I bought Before the Storm after reading Perlstein’s Nixonland expecting it to be not a prequel, but the first of what will most likely be multi-volume history of the rise of the conservative movement in the United States. Before the Storm not only fulfilled, but exceeded those expectations as one learns the roots of conservative ideas and how slowly they were put into words to that could be consumed by the average American one day. Before the Storm is also about how the conservative movement found their standard-bearer in Barry Goldwater, who was reluctant to take up the call and when he did surrounded himself with those unequal to the task of a national political campaign. But as Perlstein shows while Goldwater’s official campaign failed, the political operatives that has set-up his nomination before being discarded had established themselves in “unofficial” citizen groups planting the beginnings of an army to be reaped later by Ronald Reagan.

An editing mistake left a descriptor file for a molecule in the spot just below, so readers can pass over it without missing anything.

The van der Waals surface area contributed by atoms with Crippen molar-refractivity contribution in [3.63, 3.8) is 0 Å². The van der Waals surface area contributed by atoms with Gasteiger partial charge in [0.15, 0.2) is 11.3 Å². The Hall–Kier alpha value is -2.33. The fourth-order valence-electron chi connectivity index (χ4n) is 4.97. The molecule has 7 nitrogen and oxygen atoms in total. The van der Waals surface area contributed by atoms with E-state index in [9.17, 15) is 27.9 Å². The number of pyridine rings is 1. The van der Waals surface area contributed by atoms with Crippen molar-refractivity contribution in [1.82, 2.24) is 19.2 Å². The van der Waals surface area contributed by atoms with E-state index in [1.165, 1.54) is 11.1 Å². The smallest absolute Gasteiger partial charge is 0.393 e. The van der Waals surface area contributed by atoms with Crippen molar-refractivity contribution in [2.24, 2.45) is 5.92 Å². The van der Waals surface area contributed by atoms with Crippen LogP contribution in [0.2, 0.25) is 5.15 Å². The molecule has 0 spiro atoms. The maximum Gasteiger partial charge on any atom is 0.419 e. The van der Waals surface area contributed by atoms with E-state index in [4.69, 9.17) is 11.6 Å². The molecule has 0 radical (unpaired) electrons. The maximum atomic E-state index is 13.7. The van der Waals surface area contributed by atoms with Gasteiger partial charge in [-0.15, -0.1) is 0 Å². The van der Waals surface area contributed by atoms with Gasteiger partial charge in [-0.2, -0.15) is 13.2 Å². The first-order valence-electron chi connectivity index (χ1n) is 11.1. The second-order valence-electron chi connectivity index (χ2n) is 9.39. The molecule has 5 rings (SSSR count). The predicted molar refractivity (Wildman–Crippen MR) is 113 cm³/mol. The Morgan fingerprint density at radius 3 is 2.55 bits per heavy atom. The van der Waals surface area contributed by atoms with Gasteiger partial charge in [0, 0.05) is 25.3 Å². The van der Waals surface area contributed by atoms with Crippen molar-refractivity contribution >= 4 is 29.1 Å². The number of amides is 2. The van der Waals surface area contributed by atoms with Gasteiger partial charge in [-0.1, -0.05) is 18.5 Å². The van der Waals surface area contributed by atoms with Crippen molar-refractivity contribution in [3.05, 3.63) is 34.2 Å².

If one could find faults it would be that Perlstein didn’t give an in-depth description of the 1952 GOP Convention that conservatives always pointed out as being stolen from them, it was referenced many times but never delved into.
To those wanting to understand our present political landscape, I recommend this book to know how it developed in the past.